An Evaluation of Oral and Dental Health Services in Turkey and in the Member States of the EU in Terms of Economy

An Evaluation of Oral and Dental Health Services in Turkey and in the Member States of the EU in Terms of Economy

Abdülkadir Işık (Namık Kemal University, Turkey), Seda Suat (Sevgi Dental Clinic, Turkey), Özge Selvi Yavuz (Namık Kemal University, Turkey), Gamze Yıldız Şeren (Namık Kemal University, Turkey) and Berkay Habiboğlu (Thrace Development Agency, Turkey)
DOI: 10.4018/978-1-5225-1903-4.ch013
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Dental health expenditures are a big part of general health expenditures. In Turkey, oral health services are provided by both private practitioners and government sections. In 2012, approximately 7 million fillings were made by government clinics. According to Turkish Dental Association data, in the same year, the number of fillings that Turkish citizens needed was 247 million. Even if the entire budget of the Health Ministry of Turkey were spent for these fillings, it is impossible to handle this demand. In 2012, in the European Union with 24 member countries, dental health spending was close to 74 billion Euro. Because of this financial burden, Turkey and the other countries are trying to find cost-effective methods to minimize dental health spending. This chapter emphasizes dental health conditions of both Turkey and European Union, firstly, and then successful and cost-effective strategies are discussed.
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Cost Items In Oral And Dental Health Services

Calculating properly the cost of a service plays a role not only in the control and audit of the costs, but also in the efficient allocation of resources. Various cost centers appear in health care units and this issue prevents to calculate the costs exactly. Therefore, the classification method started to be used in determining the cost of health care. Generally costs are divided into three groups as follows: direct costs, indirect costs and immaterial costs (Elliott& Payne 2008):

  • Immaterial Costs: Immaterial costs are the most difficult ones to express monetarily. Costs of pain due to tooth decay take part in immaterial costs.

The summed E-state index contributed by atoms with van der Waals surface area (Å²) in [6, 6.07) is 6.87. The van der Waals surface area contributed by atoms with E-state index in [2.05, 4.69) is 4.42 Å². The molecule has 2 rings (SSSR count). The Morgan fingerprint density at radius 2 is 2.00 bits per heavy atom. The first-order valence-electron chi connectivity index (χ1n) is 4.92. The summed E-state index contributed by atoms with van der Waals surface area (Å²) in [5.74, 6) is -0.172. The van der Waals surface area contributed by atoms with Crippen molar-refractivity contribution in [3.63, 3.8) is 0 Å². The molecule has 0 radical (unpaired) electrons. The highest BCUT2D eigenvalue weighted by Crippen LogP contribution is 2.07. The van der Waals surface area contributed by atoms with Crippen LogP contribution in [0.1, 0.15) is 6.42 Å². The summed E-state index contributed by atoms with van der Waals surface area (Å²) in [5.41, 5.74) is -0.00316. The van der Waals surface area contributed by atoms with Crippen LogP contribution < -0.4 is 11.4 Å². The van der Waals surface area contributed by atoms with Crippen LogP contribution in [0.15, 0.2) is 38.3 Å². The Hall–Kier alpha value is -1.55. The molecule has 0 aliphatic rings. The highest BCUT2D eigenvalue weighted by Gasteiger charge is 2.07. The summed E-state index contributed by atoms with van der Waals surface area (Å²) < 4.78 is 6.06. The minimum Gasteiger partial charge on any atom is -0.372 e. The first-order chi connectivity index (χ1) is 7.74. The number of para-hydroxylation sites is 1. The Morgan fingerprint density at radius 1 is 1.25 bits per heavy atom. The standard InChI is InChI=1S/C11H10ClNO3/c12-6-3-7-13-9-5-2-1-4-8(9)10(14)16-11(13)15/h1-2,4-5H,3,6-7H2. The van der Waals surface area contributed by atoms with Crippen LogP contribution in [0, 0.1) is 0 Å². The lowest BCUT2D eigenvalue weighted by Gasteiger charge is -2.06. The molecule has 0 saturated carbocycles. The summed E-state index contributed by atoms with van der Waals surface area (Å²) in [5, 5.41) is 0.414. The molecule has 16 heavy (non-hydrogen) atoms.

• Indirect Costs: Indirect costs occur because of the loss of work force of the patient or of the person who takes care of the patient.

  • Direct Costs: Direct costs are the costs related to the medical care services and can be calculated at market prices. Direct costs are divided into two groups, direct medical costs and direct non-medical costs. This separation can be made in oral and dental health services as follows: Direct dental costs and direct non-dental costs.

    • o

      Direct Non-Dental Costs: These costs include foods, drinks, transportations and accommodations.

    • o

      Direct Dental Costs: Direct dental costs are divided into three groups:

  • Fixed Costs: The building where the service is provided, building-related expenses and service investments are included in this group. Dental units, all equipment, instruments and systems are included in this group.

  • Semi Fixed Costs: Personal expenses are included in this group.

  • Variable Costs: Drugs and consumables used for treatment are included in this group.


Oral And Dental Health Profile Of Turkey

In Turkey, oral and dental health problems are among the most important health problems. Oral diseases affect 96% of the individuals and the losses suffered by the country's economy is quite large.

According to Turkish Dental Association’s report published in 2011, there are 24.203 dentists working actively. Turkish population was 74.724.269 in 2011. So in 2011 there were 3087 patients per dentist. The distribution of the dentists actively employed is, 60% of them work in private clinics, 29% of them work for the Ministry of Health, 10% of them work at faculties, and 1% for other institutions (Table 1).

Figure 1.

The distribution of dentists who are actively employed


We can see the current situation below in terms of the number of treatments provided and the number of treatments needed. But considering the number of treatments needed in our country, these numbers seem very low (Figure 1).

Table 1.
The number of treatments provided by dentists working for the Ministry of Health in 2010
Name of TreatmentNumber
Root canal operation752.206
Tooth extraction6.369.715
Removable denture944.276
Fixed partial denture3.043.235

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